Tell your health care provider what tests you are and are not comfortable having done. Most doctors, nurse practitioners, and nurses will understand that it is difficult going for sexual health care the first time. Tell your health care provider if you want to have some parts of the testing done at a later time. You might choose to have a blood test or an internal exam at another appointment.
The health care provider will talk to you about concerns you may have, body parts (throat, vagina, penis, anus) that need to be examined, symptoms, and condom use. The health care provider will ask you to undress from the waist down and will give you a drape to cover yourself.
A good sexual health examination includes the following:
- Examine the outside of the genitals.
- Take a urine sample.
- If you have had oral or anal sex, take a swab from the throat or anus.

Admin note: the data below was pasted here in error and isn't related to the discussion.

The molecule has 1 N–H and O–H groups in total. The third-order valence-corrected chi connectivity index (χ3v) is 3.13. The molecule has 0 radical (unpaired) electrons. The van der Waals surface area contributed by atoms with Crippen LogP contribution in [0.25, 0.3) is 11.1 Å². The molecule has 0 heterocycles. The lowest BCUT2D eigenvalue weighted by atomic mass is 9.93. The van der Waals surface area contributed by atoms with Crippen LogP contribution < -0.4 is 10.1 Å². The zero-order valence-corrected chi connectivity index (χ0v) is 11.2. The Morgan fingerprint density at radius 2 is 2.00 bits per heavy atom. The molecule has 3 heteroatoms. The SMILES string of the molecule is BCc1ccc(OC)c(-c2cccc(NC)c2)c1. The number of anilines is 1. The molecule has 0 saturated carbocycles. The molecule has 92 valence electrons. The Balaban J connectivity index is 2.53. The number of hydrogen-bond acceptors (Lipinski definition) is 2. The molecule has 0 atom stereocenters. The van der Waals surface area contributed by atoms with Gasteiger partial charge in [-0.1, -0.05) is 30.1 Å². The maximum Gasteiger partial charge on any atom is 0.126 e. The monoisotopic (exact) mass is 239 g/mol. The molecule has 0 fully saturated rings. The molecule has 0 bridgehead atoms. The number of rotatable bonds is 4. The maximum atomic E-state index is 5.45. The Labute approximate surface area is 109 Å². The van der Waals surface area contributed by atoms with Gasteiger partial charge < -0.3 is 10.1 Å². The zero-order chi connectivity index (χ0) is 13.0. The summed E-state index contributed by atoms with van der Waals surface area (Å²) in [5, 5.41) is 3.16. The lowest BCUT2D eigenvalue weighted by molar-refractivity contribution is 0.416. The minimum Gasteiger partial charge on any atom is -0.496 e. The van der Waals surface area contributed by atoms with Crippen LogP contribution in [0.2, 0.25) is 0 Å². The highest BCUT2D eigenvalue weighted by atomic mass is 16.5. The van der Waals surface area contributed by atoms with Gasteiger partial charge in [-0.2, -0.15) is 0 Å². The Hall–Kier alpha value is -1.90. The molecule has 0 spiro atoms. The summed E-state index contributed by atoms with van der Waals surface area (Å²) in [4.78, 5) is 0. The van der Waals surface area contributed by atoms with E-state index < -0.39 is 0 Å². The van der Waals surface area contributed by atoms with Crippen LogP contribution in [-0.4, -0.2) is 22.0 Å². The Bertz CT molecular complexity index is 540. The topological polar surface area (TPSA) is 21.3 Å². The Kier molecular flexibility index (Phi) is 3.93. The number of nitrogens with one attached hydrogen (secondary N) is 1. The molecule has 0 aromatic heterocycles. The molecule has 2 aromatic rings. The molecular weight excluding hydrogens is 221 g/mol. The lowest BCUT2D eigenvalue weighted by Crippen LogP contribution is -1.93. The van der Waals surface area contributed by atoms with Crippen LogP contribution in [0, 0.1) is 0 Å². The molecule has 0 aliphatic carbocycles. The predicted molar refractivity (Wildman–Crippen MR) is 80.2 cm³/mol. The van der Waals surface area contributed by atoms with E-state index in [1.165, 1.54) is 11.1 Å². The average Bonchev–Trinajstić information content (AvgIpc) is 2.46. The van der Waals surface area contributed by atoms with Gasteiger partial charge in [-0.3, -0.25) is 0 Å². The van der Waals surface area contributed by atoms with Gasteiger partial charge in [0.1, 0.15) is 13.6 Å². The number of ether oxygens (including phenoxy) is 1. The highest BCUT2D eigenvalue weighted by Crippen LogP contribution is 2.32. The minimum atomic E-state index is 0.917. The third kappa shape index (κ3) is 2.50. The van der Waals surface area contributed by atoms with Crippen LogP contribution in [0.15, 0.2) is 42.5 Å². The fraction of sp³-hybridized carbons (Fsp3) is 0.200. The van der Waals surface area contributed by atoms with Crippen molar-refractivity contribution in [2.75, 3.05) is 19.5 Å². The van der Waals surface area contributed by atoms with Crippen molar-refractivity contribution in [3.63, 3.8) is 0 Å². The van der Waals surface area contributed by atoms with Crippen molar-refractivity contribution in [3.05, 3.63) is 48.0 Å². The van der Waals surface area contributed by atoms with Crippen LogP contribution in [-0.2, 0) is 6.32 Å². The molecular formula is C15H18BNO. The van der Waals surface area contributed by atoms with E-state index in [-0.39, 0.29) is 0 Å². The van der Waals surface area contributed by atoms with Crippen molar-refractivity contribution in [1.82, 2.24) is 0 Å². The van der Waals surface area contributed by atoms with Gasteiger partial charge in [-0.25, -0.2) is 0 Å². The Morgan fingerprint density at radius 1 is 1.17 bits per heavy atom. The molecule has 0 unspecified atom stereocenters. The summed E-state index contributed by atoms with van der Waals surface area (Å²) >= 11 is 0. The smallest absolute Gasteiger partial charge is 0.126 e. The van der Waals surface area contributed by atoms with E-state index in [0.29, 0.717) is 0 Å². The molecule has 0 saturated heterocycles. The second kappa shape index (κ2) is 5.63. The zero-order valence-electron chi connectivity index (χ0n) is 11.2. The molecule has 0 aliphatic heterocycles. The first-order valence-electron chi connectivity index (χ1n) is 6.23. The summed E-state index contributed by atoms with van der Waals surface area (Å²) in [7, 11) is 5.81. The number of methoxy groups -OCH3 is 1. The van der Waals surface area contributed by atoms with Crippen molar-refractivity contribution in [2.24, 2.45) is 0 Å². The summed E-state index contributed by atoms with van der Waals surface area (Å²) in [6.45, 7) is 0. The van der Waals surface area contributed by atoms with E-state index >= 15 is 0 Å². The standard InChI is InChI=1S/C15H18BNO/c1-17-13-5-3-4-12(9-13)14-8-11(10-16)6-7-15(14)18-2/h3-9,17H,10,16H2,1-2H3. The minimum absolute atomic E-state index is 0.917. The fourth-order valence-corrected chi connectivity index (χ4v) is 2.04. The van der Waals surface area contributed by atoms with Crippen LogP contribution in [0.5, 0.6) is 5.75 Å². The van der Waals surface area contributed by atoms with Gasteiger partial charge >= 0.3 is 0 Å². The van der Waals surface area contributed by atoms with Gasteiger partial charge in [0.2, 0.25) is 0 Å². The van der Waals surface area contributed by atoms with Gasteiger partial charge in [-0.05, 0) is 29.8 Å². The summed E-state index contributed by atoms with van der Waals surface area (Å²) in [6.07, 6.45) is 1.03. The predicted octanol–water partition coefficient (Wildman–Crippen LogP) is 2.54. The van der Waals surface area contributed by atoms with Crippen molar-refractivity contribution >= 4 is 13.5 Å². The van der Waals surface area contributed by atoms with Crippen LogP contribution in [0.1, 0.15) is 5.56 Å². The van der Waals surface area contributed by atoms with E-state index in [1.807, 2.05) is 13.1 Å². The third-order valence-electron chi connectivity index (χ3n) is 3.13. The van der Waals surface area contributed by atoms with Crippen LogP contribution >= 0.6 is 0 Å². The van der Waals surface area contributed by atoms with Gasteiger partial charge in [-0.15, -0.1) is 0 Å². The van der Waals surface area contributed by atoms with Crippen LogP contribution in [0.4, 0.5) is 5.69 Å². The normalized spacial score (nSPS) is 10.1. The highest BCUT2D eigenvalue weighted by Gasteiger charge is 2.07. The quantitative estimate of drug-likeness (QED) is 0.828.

- Take a blood sample.
- For male bodies, feel the testicles and penis.
- For female bodies, an internal exam includes putting a speculum into the vagina to look inside of the vagina and cervix, a Pap test (they take samples from the cervix to check for changes) and a bimanual exam (the health care provider places one or two fingers inside the vagina and their other hand on the lower abdomen in order to feel the ovaries and uterus)
If you feel more comfortable with someone else in the room, whether you are male or female, you can tell the health care provider. Most male health care providers will ask a female to enter the room when they examine a female’s genitals.
Remember, you are the one who has asked for testing. You have the right to ask the health care provider to do only those things you are comfortable with.